The blower very likely does spin at different speeds when heating vs. cooling. This is not uncommon at all. In heating mode they typically are on a low speed, while in cooling or fan mode they are typically on high speed. As such, it could certainly be the case that there is some imbalance in your blower that excites a harmonic frequency of your furnace at ...


3

You are going to need something with a storage tank. The little "inflater" type compressors basically use the tire, ball, etc. as the storage tank. Because of this, they are not going to be able to blow air with any force. If you're just looking to blow dust from your keyboard, why not use compressed gas in a can? don't try to fill your tires with ...


3

Squirrel cage blowers make great fans. Black is ground, white-negative and red-positive. Looks like blue, white and red coming from the motor. Read the info on the motor, it should have split capacitor in it, may have to change the wiring from 220 to 110. Looks like a 1/4-1/5 horse. Ask a local HVAC guy, feed his ego and be rewarded. If its a 110 just throw ...


2

Empirical Engineering Answers: Yes: you will save electricity costs by running your blower on low. No: you will not save on gas/oil costs by running your blower on low. Because the slower air velocity over the heat element is transferring fewer BTU units into the circulated air and they simply go up the exhaust pipe. The NET difference of the above two ...


2

I would contact the manufacturer of the fireplace; either by phone or on the web, they should have a blower designed for your fireplace. They may also provide instructions on hooking it up, or offer installation as a service.


2

This could be a bad draft inducer motor. This is a little motor that runs for a short while whenever your thermostat calls for heat and the furnace is in its initial firing + warmup stage. Our furnace failed this component (when it was only around 2yrs old), and the entire house would know when the furnace started running. Vibrations around the equipment ...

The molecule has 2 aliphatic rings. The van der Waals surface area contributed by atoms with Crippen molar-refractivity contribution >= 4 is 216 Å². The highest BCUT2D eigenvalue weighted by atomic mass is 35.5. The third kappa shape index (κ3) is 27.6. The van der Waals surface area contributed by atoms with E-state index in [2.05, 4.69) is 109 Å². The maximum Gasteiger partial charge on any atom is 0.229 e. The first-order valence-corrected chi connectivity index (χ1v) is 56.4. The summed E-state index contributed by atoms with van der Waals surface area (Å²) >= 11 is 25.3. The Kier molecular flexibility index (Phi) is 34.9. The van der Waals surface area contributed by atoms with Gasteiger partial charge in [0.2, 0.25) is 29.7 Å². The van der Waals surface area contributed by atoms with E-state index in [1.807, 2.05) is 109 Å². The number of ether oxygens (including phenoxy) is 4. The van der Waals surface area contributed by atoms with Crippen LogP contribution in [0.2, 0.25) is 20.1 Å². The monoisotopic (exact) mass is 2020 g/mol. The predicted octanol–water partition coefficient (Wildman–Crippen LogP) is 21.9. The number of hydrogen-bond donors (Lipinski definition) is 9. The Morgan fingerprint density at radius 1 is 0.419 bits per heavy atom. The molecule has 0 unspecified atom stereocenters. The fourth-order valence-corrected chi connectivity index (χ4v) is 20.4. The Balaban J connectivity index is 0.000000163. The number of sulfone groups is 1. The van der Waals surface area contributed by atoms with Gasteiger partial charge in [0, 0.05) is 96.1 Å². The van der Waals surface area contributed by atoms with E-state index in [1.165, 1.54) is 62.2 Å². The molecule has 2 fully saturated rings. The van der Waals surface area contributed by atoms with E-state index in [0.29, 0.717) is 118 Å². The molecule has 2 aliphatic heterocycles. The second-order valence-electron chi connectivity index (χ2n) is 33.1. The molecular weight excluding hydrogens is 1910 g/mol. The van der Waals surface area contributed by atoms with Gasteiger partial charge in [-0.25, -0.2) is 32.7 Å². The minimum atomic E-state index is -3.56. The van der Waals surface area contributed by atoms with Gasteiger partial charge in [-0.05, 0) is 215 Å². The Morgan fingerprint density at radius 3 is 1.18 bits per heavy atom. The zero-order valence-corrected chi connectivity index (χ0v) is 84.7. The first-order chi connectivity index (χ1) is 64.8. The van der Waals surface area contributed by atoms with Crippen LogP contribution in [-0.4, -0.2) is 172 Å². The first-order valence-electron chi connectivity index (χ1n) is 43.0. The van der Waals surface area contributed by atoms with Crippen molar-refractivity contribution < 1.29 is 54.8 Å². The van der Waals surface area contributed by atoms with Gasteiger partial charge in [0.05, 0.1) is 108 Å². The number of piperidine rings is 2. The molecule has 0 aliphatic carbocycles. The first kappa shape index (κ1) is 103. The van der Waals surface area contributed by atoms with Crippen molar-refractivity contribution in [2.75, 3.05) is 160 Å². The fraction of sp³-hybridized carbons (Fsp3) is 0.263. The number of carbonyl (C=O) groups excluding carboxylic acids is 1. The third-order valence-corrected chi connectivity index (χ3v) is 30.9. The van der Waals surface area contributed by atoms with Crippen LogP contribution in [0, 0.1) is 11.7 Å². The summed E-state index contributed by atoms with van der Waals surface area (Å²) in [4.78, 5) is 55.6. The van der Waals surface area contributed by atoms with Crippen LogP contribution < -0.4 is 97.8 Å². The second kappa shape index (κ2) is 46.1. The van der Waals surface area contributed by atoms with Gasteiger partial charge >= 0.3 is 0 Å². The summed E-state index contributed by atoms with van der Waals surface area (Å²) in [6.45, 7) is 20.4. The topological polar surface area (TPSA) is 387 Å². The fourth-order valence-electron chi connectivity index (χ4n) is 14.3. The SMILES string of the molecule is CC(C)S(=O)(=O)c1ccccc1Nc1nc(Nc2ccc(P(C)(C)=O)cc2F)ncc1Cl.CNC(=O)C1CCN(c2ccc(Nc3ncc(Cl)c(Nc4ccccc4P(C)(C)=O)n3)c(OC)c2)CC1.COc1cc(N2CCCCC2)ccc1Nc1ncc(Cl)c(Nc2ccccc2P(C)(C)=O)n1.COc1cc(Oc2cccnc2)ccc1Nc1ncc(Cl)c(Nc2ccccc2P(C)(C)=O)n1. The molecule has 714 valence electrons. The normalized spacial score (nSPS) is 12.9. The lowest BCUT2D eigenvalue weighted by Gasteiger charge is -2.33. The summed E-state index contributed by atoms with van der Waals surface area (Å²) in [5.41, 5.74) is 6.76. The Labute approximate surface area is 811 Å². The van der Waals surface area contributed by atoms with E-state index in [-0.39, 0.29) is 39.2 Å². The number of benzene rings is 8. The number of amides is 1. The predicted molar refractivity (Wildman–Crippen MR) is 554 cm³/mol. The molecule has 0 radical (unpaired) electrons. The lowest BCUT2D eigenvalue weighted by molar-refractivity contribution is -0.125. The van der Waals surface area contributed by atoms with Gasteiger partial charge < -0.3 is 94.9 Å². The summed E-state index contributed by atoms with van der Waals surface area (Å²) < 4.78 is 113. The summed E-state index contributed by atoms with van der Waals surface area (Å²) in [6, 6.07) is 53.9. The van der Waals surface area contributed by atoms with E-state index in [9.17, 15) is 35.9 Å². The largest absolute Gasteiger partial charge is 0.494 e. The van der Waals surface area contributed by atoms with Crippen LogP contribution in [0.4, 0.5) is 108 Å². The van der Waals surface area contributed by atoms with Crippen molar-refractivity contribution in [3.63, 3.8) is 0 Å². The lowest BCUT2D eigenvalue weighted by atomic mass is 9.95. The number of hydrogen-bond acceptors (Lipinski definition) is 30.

2

In addition to DA01's excellent answer, here are a few more suggestions that may give you enough minor improvements to prevent having to upgrade your A/C system. Be sure that the output vents in all rooms are all the way open, and open the interior doors of every room with an output vent (though opening doors may be less important if each room has its own ...


1

If you want anything close to an accurate answer. You're going to have to tell us a bit more about the wiring between the thermostat and the furnace, or include some photos of the wiring. And include make, and model numbers for all the equipment involved. Most furnaces manage the blower themselves during a heat call, i.e. the thermostat simply energizes ...


1

The cooling test sequence for this board, says to jumper Y & G to R. Make sure the fan comes on, and spins up to the proper speed. Then remove the jumpers, and check the fan off delay. If the blower does not come on, verify that the COOL terminal is energized. Use a voltmeter between COOL and neutral, and verify 120 volts (with jumpers in place). If ...


1

If you think it is harmonic resonance, changing the length or diameter of the PVC pipe can help stop it. Refer to this prior question for more details: How do I prevent harmonic resonance hum in PVC vent of newly installed hot water heater?


1

Does the ratio of static pressures between two stories differ at different blower speeds? That's a very interesting question, but I believe it's a moot point. Any dramatic difference would mean your system isn't balanced correctly in the first place. (needs zoning, split systems, or an actual balancing) Stack effect will cause plenty of heat to go upstairs, ...


1

The blower motor - or squirrel cage like you call it-, is not the only moving part in the furnace; there is another motor which only runs when your A/C system is blowing hot air, its purpose is to expel the combustion gases produced by the burning fuel, usually natural gas. It is commonly called 'Exhaust Fan" . This could be what is causing the ...


1

Turns out someone decided to play with the dip switch on the back of the thermostat and set it to electric heat. Switching it back to gas heat fixed the problem. Luckily it was just a simple solution. :) Thank you for your help.